The sound effects a crisp and detailed; you can even hear Issac’s heavy breathing echoing in his helmet as he runs. Everything in space sounds muffled and distance, creating a very unqiue feeling within the player since you can’t really hear anything happening around you, including the unearthy cries of the enemies. The soundtrack fits the game’s mood just as well as the effects. It’s low and eerie when it needs to be but then fast and furious during the fight scenes. This helps to complete the package that engulfs you into the game.
The creepy audio mixes well with the gameplay in order to create an interesting approach to the horror genre. Unlike other horror games, Dead Space doesn’t try to drive feat into your heart with a disturbing atmosphere or bonechilling soundtrack. Instead, it tries to build off the claustrophobia and the idea of being trapped by making you panic with being overran with enemies but having little ammo or health items. In other words, Dead Space does something that hasn’t been seen in a survival game in awhile and that is to express the idea of actually needing to survive.
Left Analog Stick: Move
Right Analog Stick: Camera/Aim
Left Trigger: Aim
Left Bumper: Run
Left Toggle: Kinesis
Right Trigger: Melee Swing
Right Bumper: Melee Stomp
Right Toggle: Deck Nav
D-Pad: Weapon selection
Enemies are quick and violent; they come in a variety of different types. Some are typical “claw at you” enemies while others may shoot things at your or might release smaller creatures when they are killed. The change in enemies throughout the game will keep you on your toes and you’ll need to decide what weapons will work best for you since you can only carry four with you. Dead Space has a total of seven weapons that you can use. Each one has both a primary and secondary feature. Some of which need to be purchased from the store.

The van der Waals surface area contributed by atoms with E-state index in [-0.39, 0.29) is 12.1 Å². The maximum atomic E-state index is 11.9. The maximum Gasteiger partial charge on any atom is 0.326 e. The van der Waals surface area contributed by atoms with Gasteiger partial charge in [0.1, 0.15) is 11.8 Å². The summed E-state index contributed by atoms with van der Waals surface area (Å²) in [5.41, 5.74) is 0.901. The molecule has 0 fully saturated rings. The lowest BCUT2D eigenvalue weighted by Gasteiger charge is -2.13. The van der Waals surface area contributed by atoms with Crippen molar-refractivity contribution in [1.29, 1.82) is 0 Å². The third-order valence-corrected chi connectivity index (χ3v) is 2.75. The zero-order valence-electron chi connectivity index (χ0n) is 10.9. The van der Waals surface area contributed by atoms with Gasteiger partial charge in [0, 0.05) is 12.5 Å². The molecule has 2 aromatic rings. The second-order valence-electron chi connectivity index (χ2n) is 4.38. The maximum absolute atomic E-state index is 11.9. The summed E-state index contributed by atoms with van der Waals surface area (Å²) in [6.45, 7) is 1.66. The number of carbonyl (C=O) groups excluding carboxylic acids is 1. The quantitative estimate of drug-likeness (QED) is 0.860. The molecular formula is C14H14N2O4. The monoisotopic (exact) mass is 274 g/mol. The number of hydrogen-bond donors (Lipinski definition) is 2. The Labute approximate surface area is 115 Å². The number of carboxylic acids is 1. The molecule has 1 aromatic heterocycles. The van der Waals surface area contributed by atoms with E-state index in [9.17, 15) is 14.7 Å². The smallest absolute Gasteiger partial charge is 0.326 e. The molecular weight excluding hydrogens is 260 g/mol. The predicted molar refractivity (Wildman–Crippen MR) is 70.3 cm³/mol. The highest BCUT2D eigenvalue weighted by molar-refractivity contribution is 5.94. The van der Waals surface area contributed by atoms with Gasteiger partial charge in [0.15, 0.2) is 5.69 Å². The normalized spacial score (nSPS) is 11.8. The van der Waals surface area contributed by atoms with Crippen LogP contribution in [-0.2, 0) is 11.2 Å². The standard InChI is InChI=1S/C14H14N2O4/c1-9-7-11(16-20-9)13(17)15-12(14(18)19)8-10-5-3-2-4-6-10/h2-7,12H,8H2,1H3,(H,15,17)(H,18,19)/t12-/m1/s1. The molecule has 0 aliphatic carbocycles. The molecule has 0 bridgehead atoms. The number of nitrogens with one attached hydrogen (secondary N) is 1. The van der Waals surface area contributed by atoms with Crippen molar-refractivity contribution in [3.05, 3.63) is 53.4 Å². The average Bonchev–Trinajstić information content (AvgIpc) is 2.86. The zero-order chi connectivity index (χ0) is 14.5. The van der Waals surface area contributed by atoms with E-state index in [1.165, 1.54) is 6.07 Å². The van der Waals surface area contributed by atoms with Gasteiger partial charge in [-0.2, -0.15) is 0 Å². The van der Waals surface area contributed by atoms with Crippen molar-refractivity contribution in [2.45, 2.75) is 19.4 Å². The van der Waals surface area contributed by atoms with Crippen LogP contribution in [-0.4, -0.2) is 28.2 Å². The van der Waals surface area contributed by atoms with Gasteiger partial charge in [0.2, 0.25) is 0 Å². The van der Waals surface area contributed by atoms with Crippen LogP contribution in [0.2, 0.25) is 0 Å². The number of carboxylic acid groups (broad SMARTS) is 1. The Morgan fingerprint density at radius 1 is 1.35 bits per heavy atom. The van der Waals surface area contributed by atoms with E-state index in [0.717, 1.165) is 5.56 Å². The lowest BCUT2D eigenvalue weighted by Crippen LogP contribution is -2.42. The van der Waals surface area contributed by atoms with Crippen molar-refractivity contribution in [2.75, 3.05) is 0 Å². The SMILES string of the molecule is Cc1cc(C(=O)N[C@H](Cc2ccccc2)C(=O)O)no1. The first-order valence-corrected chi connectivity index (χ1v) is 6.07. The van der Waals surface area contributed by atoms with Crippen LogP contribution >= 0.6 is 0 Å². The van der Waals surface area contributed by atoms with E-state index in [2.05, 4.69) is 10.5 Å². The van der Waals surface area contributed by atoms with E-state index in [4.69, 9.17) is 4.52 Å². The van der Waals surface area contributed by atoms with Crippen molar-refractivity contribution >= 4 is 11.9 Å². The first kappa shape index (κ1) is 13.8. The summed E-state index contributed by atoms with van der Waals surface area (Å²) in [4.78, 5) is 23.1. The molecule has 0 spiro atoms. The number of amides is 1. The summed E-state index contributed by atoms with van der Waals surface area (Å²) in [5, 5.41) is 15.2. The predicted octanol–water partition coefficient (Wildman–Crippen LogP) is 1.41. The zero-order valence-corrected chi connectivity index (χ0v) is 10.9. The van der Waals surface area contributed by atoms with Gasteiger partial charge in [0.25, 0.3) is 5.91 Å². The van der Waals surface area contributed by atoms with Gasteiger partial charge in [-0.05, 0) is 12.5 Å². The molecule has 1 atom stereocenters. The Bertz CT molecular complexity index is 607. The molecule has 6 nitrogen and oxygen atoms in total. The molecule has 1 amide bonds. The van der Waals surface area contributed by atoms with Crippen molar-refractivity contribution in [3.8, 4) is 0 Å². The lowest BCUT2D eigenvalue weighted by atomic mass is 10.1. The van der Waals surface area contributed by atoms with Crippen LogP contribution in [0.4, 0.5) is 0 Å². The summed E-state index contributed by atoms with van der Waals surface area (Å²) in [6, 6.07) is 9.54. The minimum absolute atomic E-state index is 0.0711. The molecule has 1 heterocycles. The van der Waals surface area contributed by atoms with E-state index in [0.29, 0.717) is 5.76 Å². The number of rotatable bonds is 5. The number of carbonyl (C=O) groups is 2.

You start off with the Plasma Cutter which has a powerful long-range blast and can change its blade orientation by 90 degrees. The next weapon you can get is the Line Gun that shoots a more powerful long-range blade and can release a timed mine. The third weapon is the Pulse Rifle that is basically a submachine gun and can release a full 360 degree overhead sweep. The fourth is the Ripper which is a mid-range, remote-controlled chainsaw gun that can also shoot a single chainsaw blade.
The Contact Beam is the fifth weapon; it releases a single, powerful blast and can also shoot a 360 degree blast. The sixth weapon is the Force Gun which knocks enemies back with a blast and shoots grenades. The final weapon is the Flamethrower that shoots, you guessed it, fire! As well as a napalm projectile. However, the Flamethrower cannot be used in air vacuums since no oxygen is present. (I was surprised that they thought that deeply into the weaponry.)
Besides weaponry, you also have a few special abilities. Stasis is an ability that allows you to slow down time within a certain amount of space. This is helpful to slow down fast moving objects, such as doors or fan blades, that might stand in your way or slow down fast moving enemies to allow you to escape. You also have another ability known as Kinesis which allows you to move and pick up objects. You can also shoot objects at enemies with its use.